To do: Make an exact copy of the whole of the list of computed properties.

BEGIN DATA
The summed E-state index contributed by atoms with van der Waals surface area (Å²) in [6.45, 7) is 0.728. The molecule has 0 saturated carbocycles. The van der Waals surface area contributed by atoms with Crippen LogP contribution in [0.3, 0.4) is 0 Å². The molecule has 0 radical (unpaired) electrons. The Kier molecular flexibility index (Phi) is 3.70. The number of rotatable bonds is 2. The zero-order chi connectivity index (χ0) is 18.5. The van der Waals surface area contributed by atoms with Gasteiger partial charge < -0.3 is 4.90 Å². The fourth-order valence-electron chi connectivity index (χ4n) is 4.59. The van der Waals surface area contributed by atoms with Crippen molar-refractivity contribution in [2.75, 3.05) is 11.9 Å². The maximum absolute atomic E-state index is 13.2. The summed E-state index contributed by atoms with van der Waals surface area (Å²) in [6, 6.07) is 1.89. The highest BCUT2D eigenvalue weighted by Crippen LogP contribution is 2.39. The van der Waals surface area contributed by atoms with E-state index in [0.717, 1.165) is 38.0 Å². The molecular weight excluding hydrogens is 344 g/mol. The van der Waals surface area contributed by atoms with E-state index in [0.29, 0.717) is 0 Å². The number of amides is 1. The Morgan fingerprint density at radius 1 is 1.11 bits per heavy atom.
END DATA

The summed E-state index contributed by atoms with van der Waals surface area (Å²) in [6.45, 7) is 0.728. The molecule has 0 saturated carbocycles. The van der Waals surface area contributed by atoms with Crippen LogP contribution in [0.3, 0.4) is 0 Å². The molecule has 0 radical (unpaired) electrons. The Kier molecular flexibility index (Phi) is 3.70. The number of rotatable bonds is 2. The zero-order chi connectivity index (χ0) is 18.5. The van der Waals surface area contributed by atoms with Gasteiger partial charge < -0.3 is 4.90 Å². The fourth-order valence-electron chi connectivity index (χ4n) is 4.59. The van der Waals surface area contributed by atoms with Crippen molar-refractivity contribution in [2.75, 3.05) is 11.9 Å². The maximum absolute atomic E-state index is 13.2. The summed E-state index contributed by atoms with van der Waals surface area (Å²) in [6, 6.07) is 1.89. The highest BCUT2D eigenvalue weighted by Crippen LogP contribution is 2.39. The van der Waals surface area contributed by atoms with E-state index in [0.717, 1.165) is 38.0 Å². The molecular weight excluding hydrogens is 344 g/mol. The van der Waals surface area contributed by atoms with E-state index in [0.29, 0.717) is 0 Å². The number of amides is 1. The Morgan fingerprint density at radius 1 is 1.11 bits per heavy atom.